The South African Health Department unpacked new Covid ruIes. Initially exempting children from wearing facemask in the classrooms and general indoor gatherings, the health department issued a corrective to confirm they could only take off their mask when outdoors in playgrounds or sports fields.
The new regulations came on Thursday at a time when South Africa has reported a new wave of covid 19 in the country, the Centre for Epidemic Response and Innovation (CERI) warned in late April.
The plan for children to wear masks in school is part of the government's plans to limit the spread of covid 19.
Adults in South Africa are also required to wear masks in enclosed public places, according to rules issued by the health department.
For any indoor and outdoor planned assembly or meeting involving more than one hundred people, a maximum of 50% of the venue capacity may be occupied if all attendees are vaccinated. Alternatively, a valid negative test result can enable South Africans to assemble.
The regulations provide that if the attendance cannot comply with the indoor gathering requirement it shall be limited to 1000 people or 50% of the capacity while the attendance at an outdoor gathering shall be limited to 2000 people or 50% of the capacity.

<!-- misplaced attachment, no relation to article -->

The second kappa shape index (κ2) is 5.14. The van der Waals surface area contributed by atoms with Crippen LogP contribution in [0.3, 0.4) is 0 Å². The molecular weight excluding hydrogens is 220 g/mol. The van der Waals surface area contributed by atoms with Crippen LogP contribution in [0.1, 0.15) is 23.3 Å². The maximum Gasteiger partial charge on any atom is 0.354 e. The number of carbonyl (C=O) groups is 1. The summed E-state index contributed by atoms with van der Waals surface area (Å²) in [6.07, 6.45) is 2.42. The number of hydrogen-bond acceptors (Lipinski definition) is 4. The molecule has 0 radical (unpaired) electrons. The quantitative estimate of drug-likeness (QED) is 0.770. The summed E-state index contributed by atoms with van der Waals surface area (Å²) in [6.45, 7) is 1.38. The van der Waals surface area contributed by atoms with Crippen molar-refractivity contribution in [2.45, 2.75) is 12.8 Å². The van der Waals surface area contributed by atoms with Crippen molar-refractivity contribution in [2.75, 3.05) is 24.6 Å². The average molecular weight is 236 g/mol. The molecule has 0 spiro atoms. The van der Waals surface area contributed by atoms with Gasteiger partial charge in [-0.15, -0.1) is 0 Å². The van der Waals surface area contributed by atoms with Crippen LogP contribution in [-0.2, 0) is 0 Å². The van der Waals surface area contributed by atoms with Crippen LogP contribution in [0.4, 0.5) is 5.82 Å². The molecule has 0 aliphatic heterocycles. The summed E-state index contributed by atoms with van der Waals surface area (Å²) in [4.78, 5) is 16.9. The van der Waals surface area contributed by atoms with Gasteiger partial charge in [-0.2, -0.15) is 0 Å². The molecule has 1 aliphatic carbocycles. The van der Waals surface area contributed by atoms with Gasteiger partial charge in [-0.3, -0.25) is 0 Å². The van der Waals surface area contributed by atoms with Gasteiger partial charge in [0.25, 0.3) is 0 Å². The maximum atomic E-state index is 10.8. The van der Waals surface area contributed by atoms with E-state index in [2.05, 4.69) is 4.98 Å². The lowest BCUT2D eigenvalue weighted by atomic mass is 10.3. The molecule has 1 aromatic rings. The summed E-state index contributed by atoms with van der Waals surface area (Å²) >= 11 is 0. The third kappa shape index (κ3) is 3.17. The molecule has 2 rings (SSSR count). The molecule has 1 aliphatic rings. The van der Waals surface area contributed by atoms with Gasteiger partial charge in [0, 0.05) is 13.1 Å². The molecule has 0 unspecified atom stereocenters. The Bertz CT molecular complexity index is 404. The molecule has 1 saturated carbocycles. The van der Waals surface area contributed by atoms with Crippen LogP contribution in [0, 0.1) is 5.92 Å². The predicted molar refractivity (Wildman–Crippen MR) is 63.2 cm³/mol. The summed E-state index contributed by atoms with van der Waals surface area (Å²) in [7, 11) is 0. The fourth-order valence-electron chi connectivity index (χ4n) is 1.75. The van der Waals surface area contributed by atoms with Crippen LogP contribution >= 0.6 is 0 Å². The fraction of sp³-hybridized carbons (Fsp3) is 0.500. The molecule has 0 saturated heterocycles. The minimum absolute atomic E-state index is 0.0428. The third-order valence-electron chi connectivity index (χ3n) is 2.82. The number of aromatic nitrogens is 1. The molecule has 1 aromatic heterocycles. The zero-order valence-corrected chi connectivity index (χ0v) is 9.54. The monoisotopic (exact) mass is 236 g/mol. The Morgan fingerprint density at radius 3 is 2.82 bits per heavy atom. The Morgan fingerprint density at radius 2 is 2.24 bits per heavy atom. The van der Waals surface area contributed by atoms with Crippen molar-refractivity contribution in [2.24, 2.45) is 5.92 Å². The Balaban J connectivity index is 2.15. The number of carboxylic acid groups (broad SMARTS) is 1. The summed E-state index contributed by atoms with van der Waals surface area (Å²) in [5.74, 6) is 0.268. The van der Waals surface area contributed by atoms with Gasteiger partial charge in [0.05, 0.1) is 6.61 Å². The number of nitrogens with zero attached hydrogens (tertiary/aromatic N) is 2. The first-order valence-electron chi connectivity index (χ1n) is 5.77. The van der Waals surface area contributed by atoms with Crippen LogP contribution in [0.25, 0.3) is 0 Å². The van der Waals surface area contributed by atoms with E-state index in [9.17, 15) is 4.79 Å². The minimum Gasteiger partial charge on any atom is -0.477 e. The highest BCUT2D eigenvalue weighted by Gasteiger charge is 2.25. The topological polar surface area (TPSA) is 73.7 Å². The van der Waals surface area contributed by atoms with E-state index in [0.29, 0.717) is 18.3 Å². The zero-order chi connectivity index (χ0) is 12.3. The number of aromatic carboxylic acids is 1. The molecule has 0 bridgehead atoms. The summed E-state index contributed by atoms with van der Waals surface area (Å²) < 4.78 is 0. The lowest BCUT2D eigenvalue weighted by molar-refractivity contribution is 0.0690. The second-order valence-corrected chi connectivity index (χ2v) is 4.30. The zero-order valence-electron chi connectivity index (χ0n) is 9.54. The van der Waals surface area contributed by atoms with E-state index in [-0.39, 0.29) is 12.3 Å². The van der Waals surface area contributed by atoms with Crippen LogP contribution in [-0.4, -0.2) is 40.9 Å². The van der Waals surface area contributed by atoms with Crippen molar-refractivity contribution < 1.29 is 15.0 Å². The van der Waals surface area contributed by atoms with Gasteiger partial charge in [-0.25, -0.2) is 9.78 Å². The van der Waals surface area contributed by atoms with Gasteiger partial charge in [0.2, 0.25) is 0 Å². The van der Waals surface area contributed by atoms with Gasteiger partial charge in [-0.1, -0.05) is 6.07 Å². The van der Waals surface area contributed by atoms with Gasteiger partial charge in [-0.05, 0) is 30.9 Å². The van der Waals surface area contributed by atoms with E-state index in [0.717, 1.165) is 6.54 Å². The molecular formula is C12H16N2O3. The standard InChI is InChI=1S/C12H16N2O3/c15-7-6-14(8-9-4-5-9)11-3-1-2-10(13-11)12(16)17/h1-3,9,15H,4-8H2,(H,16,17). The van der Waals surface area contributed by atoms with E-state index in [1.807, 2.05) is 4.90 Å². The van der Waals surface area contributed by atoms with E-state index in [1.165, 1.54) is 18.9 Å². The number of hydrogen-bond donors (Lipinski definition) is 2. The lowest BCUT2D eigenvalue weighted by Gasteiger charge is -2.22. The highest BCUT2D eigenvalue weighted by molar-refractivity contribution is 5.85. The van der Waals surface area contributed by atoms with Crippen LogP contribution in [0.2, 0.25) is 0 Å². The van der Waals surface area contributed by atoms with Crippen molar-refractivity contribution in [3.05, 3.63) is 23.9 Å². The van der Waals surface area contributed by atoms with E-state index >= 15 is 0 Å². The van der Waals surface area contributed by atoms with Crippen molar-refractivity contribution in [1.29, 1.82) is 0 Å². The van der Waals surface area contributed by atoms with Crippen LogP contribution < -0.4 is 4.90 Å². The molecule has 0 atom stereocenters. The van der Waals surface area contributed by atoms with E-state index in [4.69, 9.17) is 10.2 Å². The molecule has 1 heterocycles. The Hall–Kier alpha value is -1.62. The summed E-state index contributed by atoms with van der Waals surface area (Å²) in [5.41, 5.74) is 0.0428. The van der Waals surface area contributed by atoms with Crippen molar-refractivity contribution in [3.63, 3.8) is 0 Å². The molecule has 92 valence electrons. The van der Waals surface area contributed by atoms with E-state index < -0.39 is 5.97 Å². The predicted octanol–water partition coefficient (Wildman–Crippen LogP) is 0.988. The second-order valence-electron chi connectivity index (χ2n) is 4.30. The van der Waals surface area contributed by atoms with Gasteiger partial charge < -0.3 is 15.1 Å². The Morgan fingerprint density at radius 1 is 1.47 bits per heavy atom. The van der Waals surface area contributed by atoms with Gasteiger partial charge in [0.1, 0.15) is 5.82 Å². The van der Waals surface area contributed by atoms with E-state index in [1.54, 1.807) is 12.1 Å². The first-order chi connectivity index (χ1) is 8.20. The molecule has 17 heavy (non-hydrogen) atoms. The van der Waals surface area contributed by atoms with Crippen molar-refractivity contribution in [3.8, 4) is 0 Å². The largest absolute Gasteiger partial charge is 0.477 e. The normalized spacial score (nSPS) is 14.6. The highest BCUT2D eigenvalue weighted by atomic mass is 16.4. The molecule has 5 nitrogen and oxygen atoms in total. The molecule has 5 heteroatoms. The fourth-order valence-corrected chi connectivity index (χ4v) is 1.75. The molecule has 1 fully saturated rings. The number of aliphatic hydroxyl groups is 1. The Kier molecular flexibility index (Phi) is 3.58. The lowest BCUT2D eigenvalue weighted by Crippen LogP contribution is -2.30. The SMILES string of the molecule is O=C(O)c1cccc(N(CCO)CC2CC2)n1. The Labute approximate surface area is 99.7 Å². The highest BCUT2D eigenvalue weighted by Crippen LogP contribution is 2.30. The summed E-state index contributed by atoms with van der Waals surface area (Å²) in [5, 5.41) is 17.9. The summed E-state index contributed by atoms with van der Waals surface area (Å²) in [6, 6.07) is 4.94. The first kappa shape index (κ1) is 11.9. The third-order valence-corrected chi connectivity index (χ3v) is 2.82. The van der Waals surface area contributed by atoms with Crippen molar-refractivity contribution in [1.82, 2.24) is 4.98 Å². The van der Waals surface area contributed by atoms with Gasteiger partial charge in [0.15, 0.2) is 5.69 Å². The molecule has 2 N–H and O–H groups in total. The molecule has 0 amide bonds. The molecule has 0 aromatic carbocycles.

Regarding travels, all international visitors must be vaccinated and produce a vaccination certificate; or provide a negative PCR test result not older than 72 hours.
Most affected country
South Africa, is officially the continent's most affected country by Covid-19. Here, less than 45% of the adult population is fully vaccinated out of a population of nearly 60 million. The country has officially recorded more than 3.8 million cases and some 100,350 deaths.
In early March, the country had gone 48 hours without a single Covid-19-related death, the first time this had happened since 2020. President Cyril Ramaphosa had announced in early April that all legal restrictions related to the pandemic would be lifted.
According to the World Health Organisation (WHO), two new Omicron sub-variants, whose virulences are yet to be determined, are causing the new wave of Covid-19 pandemic in the country.
"South African scientists who identified Omicron late last year have now reported two more Omicron sub-variants, BA.4 and BA.5, as the cause of a spike in cases in South Africa," WHO Director-General Tedros Adhanom Ghebreyesus said on Wednesday. On that same day, more than 6 000 new cases were reported in South Africa. Two new Omicron sub-variants are believed to be driving an increase in cases.